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My goal is to reduce LEDs brightness dynamically with LDR. Power supply is 12V car battery. LEDs are about 3V. LDR will vary from 10k to 100k.

I found out that I can use LM317 to adjust voltage. Now I do not know how to decrease voltage even more when it's dark out side (LDR resistance increases). I cannot use LDR as resistor for adjustments, because it will increase voltage when there is little or no light. I need just opposite.

I found circuits that use Pulse Width Modulation to adjust voltage with LM317, so that gives me an idea, that I can use op-amp with LDR to achieve what I want? But I am not sure how to wire this circuit correctly then.

This circuit might be right direction Problems controlling an LM317 with an op-amp

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  • \$\begingroup\$ Microcontroller based solution would be the easiest. Especially if you want variable brightness instead of on/off darkness detection. \$\endgroup\$
    – Passerby
    Commented Oct 20, 2015 at 12:10
  • \$\begingroup\$ Can you share some ICs for this? \$\endgroup\$ Commented Oct 20, 2015 at 12:21
  • \$\begingroup\$ Any common micro controller will do. Good starter ones are MSP430s or Arduinos. \$\endgroup\$
    – Passerby
    Commented Oct 20, 2015 at 12:47

4 Answers 4

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Find a micro-controller with A2D and PWM features - one of the PIC-12 series should do.

wire up the LDR in a voltage divider configuration to the A2D input

wire up the LED to the PWM output

Create a power supply for the micro, using the LM317 or similar to reduce the 12V to the PIC supply voltage (5V or 3.3V)

Write a program to read the LDR resistance as a voltage, and output an LED brightness as a PWM percentage

Program your micro, test and debug.

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Possibly a little late in the day but can I introduce you to the concept of a voltage controlled current source to vary the LED's current which will be dependent on the amount of light falling on the LDR.

Current Source

In the real world, the dimming of the LEDs doesn't need to be perfectly linear with falling light levels. To get a practical and effective dimming effect with falling ambient light levels the current source method is very usable and I have actually seen this technique put to good service in a viable design.

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  • \$\begingroup\$ Thanks for using a more " true electronics" approach to this question, I too a fan of MCUs but solving all the problems with an MCU is less desirable in my opinion. \$\endgroup\$ Commented Jun 6, 2021 at 12:53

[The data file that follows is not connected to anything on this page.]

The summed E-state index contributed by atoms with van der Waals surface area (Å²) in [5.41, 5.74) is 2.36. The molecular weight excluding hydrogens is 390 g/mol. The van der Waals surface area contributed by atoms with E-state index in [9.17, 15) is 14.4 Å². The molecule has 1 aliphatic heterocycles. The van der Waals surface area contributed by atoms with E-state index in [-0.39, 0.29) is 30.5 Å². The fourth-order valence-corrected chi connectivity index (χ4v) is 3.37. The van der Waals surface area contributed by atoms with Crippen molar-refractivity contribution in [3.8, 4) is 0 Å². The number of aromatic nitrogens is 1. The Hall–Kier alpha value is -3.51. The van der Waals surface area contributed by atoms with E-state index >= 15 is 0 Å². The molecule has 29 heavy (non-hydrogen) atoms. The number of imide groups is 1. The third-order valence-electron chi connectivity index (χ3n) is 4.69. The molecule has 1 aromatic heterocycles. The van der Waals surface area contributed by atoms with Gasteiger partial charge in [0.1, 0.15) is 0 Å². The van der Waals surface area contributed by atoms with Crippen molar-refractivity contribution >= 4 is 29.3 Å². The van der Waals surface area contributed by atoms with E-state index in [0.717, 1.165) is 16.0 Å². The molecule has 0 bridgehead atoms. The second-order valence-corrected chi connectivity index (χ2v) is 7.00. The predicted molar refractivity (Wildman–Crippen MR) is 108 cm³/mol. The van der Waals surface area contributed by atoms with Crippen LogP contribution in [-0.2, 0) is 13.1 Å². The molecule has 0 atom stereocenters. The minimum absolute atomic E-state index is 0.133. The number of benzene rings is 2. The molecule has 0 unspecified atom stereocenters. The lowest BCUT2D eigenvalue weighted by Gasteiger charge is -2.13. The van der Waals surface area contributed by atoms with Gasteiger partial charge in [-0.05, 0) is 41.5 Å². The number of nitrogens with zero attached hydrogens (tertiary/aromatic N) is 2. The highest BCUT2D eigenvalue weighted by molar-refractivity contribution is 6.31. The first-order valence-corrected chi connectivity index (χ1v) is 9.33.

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@Icy's answer is correct. The relationship between LDR resistance and LED apparent brightness is complex, nonlinear, so you'll need a microcontroller to generate the function. You'll need a second LDR to sense ambient light and feed its resistance, too, to the microcontroller.

The purchase tolerance on LDRs is wide enough that you'll need to tailor your microcontroller program for the actual parts you intend to use.

If your saying the power supply will be an automobile battery means that you intend to install your circuit in a car, think carefully about temperature. Unless you live some place with moderate year-round temperatures, the extremes go from below 0 degrees F to over 120 degrees F. LDR specifications are usually 25 degrees C, 77 degrees F.

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You could use 2 555 timers or a 556 to achieve variable duty cycle based on the photo-resistor. It really could be easier to use something like an Arduino, but if you are fine with an old fashioned analog solution, try something like this:

enter image description here

If you Google 555 PWM, you will find a lot of results on this topic. Essentially the VR1 in the schematic above would be replaced with your photo-resistor. Depending on the resistance range of your photo-resistor you may need to modify some of the supporting resistors and capacitors for the Monostable stage (Left IC Circuit).

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